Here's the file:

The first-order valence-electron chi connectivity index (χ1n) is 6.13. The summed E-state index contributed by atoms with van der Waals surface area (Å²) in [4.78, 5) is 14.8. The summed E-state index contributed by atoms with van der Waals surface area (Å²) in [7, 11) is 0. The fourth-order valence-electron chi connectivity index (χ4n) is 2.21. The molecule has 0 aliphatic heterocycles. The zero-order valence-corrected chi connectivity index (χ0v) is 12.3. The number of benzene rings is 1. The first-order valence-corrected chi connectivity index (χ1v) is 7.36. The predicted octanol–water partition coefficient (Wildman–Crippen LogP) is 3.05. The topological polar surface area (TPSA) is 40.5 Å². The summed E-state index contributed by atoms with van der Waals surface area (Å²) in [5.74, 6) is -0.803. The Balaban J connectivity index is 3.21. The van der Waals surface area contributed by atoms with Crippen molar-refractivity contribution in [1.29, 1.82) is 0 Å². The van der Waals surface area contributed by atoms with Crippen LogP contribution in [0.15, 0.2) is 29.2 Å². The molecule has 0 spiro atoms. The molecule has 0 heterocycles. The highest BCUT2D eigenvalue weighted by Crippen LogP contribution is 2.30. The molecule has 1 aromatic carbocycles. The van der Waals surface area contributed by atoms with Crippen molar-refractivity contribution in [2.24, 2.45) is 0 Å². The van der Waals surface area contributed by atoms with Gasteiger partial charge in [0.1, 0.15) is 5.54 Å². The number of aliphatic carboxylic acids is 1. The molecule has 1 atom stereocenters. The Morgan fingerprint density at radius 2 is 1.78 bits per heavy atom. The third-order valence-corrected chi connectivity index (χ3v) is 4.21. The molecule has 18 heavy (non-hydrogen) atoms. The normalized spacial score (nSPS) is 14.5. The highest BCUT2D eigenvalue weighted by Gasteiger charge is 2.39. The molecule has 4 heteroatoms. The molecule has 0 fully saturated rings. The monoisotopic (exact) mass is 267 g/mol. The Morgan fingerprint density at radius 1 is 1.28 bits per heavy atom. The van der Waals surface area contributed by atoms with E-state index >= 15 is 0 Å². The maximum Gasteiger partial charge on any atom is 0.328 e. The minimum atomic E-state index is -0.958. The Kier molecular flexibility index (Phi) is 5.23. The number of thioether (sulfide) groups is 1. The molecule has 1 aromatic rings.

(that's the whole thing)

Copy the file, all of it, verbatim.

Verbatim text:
The first-order valence-electron chi connectivity index (χ1n) is 6.13. The summed E-state index contributed by atoms with van der Waals surface area (Å²) in [4.78, 5) is 14.8. The summed E-state index contributed by atoms with van der Waals surface area (Å²) in [7, 11) is 0. The fourth-order valence-electron chi connectivity index (χ4n) is 2.21. The molecule has 0 aliphatic heterocycles. The zero-order valence-corrected chi connectivity index (χ0v) is 12.3. The number of benzene rings is 1. The first-order valence-corrected chi connectivity index (χ1v) is 7.36. The predicted octanol–water partition coefficient (Wildman–Crippen LogP) is 3.05. The topological polar surface area (TPSA) is 40.5 Å². The summed E-state index contributed by atoms with van der Waals surface area (Å²) in [5.74, 6) is -0.803. The Balaban J connectivity index is 3.21. The van der Waals surface area contributed by atoms with Crippen molar-refractivity contribution in [1.29, 1.82) is 0 Å². The van der Waals surface area contributed by atoms with Crippen LogP contribution in [0.15, 0.2) is 29.2 Å². The molecule has 0 spiro atoms. The molecule has 0 heterocycles. The highest BCUT2D eigenvalue weighted by Crippen LogP contribution is 2.30. The molecule has 1 aromatic carbocycles. The van der Waals surface area contributed by atoms with Crippen molar-refractivity contribution in [2.24, 2.45) is 0 Å². The van der Waals surface area contributed by atoms with Gasteiger partial charge in [0.1, 0.15) is 5.54 Å². The number of aliphatic carboxylic acids is 1. The molecule has 1 atom stereocenters. The Morgan fingerprint density at radius 2 is 1.78 bits per heavy atom. The third-order valence-corrected chi connectivity index (χ3v) is 4.21. The molecule has 18 heavy (non-hydrogen) atoms. The normalized spacial score (nSPS) is 14.5. The highest BCUT2D eigenvalue weighted by Gasteiger charge is 2.39. The molecule has 4 heteroatoms. The molecule has 0 fully saturated rings. The monoisotopic (exact) mass is 267 g/mol. The Morgan fingerprint density at radius 1 is 1.28 bits per heavy atom. The van der Waals surface area contributed by atoms with E-state index >= 15 is 0 Å². The maximum Gasteiger partial charge on any atom is 0.328 e. The minimum atomic E-state index is -0.958. The Kier molecular flexibility index (Phi) is 5.23. The number of thioether (sulfide) groups is 1. The molecule has 1 aromatic rings.